This approach to hands-on learning guarantees a rewarding and unique experience for students who might not otherwise receive the opportunity to handle primary source documents. Primary source research is important for student learning, as it both furthers subject knowledge and encourages students to think critically on the lifestyles and beliefs of people in the past. Coming into contact with primary sources prompts students to analyze the significance of an event by examining the documents and people who experienced it. This fosters a deeper understanding of the subject matter and allows a structured learning experience where history comes alive. Use of original sources connects the class directly to the actual source rather than relying on secondary or reprinted versions of the material. The subjects of the primary sources also cover a wide variety of topics, including economics, business, law, and civics, to meet the needs and special interests of the students.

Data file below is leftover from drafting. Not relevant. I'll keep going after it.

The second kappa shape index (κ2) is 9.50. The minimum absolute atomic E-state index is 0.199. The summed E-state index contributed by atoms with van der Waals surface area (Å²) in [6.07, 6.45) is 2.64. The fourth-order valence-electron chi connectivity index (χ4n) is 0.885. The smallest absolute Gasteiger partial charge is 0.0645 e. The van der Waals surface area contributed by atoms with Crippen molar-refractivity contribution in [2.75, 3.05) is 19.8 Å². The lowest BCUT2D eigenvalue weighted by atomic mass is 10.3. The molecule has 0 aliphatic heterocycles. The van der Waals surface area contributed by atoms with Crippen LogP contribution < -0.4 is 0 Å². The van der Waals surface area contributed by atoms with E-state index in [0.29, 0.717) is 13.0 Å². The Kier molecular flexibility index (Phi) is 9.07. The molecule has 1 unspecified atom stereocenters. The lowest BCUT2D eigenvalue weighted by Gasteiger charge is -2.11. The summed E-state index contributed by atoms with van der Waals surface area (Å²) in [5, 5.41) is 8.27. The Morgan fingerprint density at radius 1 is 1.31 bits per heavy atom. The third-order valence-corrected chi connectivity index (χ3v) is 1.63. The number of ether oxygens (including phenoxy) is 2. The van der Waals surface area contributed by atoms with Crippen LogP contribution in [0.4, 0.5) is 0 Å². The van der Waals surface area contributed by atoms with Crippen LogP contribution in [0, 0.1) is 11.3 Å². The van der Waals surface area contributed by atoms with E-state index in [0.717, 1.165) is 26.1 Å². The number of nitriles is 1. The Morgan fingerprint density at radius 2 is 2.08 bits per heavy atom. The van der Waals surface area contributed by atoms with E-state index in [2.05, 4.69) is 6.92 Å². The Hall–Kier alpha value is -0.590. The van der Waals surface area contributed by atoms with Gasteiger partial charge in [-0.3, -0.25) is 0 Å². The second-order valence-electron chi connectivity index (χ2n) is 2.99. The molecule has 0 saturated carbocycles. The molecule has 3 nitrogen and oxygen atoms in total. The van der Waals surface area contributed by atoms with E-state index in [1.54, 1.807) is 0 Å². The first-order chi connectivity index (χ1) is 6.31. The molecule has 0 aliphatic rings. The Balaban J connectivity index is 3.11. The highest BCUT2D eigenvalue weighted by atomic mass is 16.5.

The idea to incorporate archives work into undergraduate classes stems from the Students and Faculty in the Archives (SAFA) project, which began at the Brooklyn Historical Society. HSP piloted bringing this project to Philadelphia by working with two professors from St. Joseph’s University, who utilized the SAFA-based approach in their own classrooms. The results were inspiring; students were able to connect to the information and gain hands-on experience with primary source documents, furthering their understanding of archives as well as the subject matter.
The Historical Society of Pennsylvania is now reaching out to other Philadelphia area professors to continue this project in future undergraduate curriculum. Please use the links below to see the topics and outcomes of previous archival visits or to schedule an appointment with HSP to learn how you can utilize the archives in your next class.